I never considered myself to be one of those people who had a temper or made rash decisions. Even if something looked impulsive – say, losing my virginity to a guy I barely knew – chances were, I’d thought about it beforehand. And I didn’t get angry easily. Sometimes I snapped at people or raised my voice, but I wasn’t the sort of person prone to shouting matches or violence.
But right now, all I wanted to do was find Dax and hit him.
When I’d woken up alone less than an hour ago, I wasn’t surprised or upset. That just seemed to be how he did things. If we were in some sort of relationship that extended past sex, it might’ve been an issue, but we weren’t, so it wasn’t. Then Carrie called to ask if I knew where Dax was because he hadn’t gone home last night.
Now, I was mentally cursing him as I pulled my curls back into a messy bun. Not only had he not gone back to his place, he wasn’t answering his phone or responding to any texts, and his mom was worried. And since I was the last person to see him, Carrie wanted to talk to me in person. Which meant I was about to meet Dax’s mother with wet hair while wearing yesterday’s clothes.
Needless to say, I wasn’t in the best of moods when I went out into the brutal cold to wait for my car. Carrie had already contacted the on-call family driver, but I still had to wait a couple minutes before he arrived. My teeth were chattering, and my hair felt like ice as I climbed into the backseat. As we began to move, I let myself start to think about all the things I’d pushed aside while I showered and dressed.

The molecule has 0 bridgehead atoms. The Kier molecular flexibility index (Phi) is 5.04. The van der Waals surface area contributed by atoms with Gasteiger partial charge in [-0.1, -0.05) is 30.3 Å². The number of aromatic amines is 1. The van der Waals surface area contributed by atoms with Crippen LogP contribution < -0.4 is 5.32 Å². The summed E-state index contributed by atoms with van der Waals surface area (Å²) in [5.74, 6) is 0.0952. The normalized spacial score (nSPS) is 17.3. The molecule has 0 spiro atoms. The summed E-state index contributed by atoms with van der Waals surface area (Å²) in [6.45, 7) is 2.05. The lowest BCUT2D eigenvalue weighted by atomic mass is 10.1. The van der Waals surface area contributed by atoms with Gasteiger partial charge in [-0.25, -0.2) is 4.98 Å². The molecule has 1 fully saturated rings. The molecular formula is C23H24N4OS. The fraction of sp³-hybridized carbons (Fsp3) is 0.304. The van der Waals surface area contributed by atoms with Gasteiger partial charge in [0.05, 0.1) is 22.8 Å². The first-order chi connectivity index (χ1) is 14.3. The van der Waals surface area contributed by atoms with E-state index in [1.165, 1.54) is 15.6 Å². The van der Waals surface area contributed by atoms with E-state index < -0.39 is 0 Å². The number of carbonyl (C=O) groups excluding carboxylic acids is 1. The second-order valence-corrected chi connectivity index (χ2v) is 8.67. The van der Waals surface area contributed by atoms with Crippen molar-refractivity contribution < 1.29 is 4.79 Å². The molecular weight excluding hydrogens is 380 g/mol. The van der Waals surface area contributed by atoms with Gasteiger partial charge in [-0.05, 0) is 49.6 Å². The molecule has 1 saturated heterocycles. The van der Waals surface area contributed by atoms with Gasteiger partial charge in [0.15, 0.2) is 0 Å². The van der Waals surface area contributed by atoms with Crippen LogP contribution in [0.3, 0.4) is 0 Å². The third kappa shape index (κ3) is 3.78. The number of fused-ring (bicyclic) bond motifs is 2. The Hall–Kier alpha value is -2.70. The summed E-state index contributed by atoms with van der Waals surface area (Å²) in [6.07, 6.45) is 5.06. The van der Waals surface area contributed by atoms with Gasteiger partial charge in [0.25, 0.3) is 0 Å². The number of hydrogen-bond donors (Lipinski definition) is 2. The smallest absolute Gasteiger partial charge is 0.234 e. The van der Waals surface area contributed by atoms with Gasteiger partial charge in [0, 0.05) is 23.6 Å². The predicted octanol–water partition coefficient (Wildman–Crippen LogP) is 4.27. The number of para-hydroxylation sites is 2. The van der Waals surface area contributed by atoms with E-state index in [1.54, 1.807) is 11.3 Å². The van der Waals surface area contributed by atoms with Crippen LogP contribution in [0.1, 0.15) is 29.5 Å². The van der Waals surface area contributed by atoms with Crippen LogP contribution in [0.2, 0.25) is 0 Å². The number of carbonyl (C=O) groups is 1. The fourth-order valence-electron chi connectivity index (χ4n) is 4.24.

Things like Carrie and Dax’s mom being worried that he was in trouble. The sick feeling I got in my stomach when I thought about him not wanting to tell me about the mutual friend he and Cleo had gone to meet earlier this week. The gut reaction I had to his friends at the shop.
I didn’t know if Georgie or those other guys had anything to do with where Dax was or why he wasn’t taking his mother’s calls, but they were the first people I thought of when Carrie said that she was worried.
No, that was a lie. They weren’t the first who came to mind. Cleo was. They’d hooked up in the past, and no matter what he said to me about it being over, she clearly hadn’t accepted that. I didn’t want to consider her being a factor because I didn’t want to think that he could’ve gone with her willingly. At the same time, I seriously doubted she could’ve forced him. I didn’t see Dax being the kind of guy who got intimidated by a gun or knife.
Unless she hurt him, and the reason he wasn’t answering the phone was because he couldn’t.
I wasn’t sure which was worse. Thinking that he could’ve gone with her because he wanted to, or thinking that she’d hurt him badly enough that he was unable to answer his phone. I supposed he could’ve had another meeting that he didn’t want to talk about, but that wasn’t a good option either.
I closed my eyes and rubbed my temples. I’d felt great when I woke up. Okay, a little sore considering the sex Dax and I had last night hadn’t been even close to gentle. My nipples were so sensitive that the pressure from my bra was almost painful, and the low throbbing between my legs reminded me both of how hard he’d driven into me, and how much I’d been stretched by his delicious cock.
“Dammit, Dax,” I muttered as I pulled out my phone to see if he’d responded to my voicemail or text. Still nothing. “Answer your damn phone.”
“Did you need something, miss?”